An election integrity probe reportedly found that a nonprofit funded by Facebook founder and CEO Mark Zuckerberg swayed the 2020 election “in violation of Wisconsin law.”
Could this be the scandal that shakes up America’s electoral integrity? “A 2020 election integrity probe in Wisconsin reported findings Tuesday that a nonprofit group funded by Facebook founder Mark Zuckerberg committed election bribery when it targeted $8.8 million in get-out-the-vote funds to five heavily Democratic jurisdictions,” The Washington Times reported March 2. “The report details a ‘bribery scheme’ implemented by the Chicago-based Center for Tech and Civic Life, a liberal voter advocacy group heavily funded by Mr. Zuckerberg.”
In addition, “As part of the agreement with CTCL, the cities were provided an additional $216,000 to set up ballot drop boxes in ‘targeted neighborhoods,’ which was in violation of Wisconsin law,” noted The Washington Times, citing the election report by the Wisconsin Office of the Special Counsel.
The report’s findings, if true, implicate that “Election officials in the five jurisdictions, the report found, may have broken the law ‘by not treating all voters the same in the same election … a bedrock of principle of election law.’”
The article summarized the report’s findings in that Zuckerberg-funded grants of money or “Zuck Bucks” were allegedly used to push a political agenda:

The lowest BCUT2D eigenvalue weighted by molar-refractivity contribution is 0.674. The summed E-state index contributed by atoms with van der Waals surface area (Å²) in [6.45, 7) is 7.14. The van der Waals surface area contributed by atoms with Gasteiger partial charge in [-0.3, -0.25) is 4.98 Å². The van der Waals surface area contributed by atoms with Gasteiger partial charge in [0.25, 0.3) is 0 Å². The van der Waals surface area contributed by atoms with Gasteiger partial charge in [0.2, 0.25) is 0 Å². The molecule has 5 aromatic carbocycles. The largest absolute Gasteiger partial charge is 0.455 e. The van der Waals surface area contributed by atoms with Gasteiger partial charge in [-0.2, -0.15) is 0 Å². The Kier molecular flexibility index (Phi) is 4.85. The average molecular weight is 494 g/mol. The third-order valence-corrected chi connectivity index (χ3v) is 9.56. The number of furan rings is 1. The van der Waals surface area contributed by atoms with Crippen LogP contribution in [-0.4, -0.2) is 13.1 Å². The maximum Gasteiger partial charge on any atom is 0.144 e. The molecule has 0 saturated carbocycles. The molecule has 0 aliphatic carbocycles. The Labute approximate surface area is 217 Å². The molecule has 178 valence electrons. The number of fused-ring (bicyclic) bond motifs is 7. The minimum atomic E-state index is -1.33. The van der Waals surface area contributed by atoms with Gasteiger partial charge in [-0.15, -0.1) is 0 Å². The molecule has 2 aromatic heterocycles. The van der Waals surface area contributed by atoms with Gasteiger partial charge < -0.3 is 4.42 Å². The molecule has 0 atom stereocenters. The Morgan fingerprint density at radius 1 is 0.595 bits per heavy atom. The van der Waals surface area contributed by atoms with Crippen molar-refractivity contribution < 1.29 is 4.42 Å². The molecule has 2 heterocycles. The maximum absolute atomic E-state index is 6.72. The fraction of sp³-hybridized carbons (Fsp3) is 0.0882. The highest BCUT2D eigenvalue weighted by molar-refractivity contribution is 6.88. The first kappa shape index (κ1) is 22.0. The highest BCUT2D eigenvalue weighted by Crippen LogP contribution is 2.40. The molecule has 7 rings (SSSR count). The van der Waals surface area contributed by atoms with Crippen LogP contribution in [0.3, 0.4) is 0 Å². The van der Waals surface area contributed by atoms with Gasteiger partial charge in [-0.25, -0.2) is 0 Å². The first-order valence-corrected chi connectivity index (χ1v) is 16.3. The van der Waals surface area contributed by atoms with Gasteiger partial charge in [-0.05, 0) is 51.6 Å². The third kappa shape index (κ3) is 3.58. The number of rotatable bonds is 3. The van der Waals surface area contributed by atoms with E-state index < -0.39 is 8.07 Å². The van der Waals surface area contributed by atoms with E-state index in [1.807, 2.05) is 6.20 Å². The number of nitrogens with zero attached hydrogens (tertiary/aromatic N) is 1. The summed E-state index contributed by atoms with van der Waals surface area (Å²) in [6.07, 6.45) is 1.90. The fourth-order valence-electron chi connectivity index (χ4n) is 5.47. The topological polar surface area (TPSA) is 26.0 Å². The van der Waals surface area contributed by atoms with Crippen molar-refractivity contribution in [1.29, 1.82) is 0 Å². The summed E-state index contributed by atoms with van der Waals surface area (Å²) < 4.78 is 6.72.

In the run-up to the 2020 election, the CTCL allocated Zuckerberg-funded grants, which became known as “Zuck Bucks,” to government officials in Wisconsin to help increase absentee and in-person voting. But the money was only funneled to five heavily Democratic areas: Milwaukee, Madison, Racine, Kenosha and Green Bay.
The article highlighted what allegedly was an explicitly race-based focus of the grants: “The scheme began with $10,000 grants given to each of the five jurisdictions to facilitate ‘safe and secure election administration,’ but it quickly evolved into ‘a joint operation,’ between the CTCL and five cities with a focus on increased voting in ‘communities of color.’”
The election integrity report said the “motive” for the grants was “‘impermissible and partisan get out the vote efforts,’” according to the Times.
The Times observed that “The report is likely to raise more questions about the 2020 presidential election, particularly among those who have remained skeptical about the integrity of the results.”
Such questions may have dire consequences for those questioning the legitimacy of the American government itself, if not immediate electoral consequences:
Testifying before the Wisconsin legislature Tuesday about the report, [Wisconsin Office of the Special Counsel] lead investigator Michael Gableman told lawmakers they should “take a very hard look” at decertifying the results that showed President Biden the winner in Wisconsin, although Republicans in Madison have repeatedly rejected revisiting the results.
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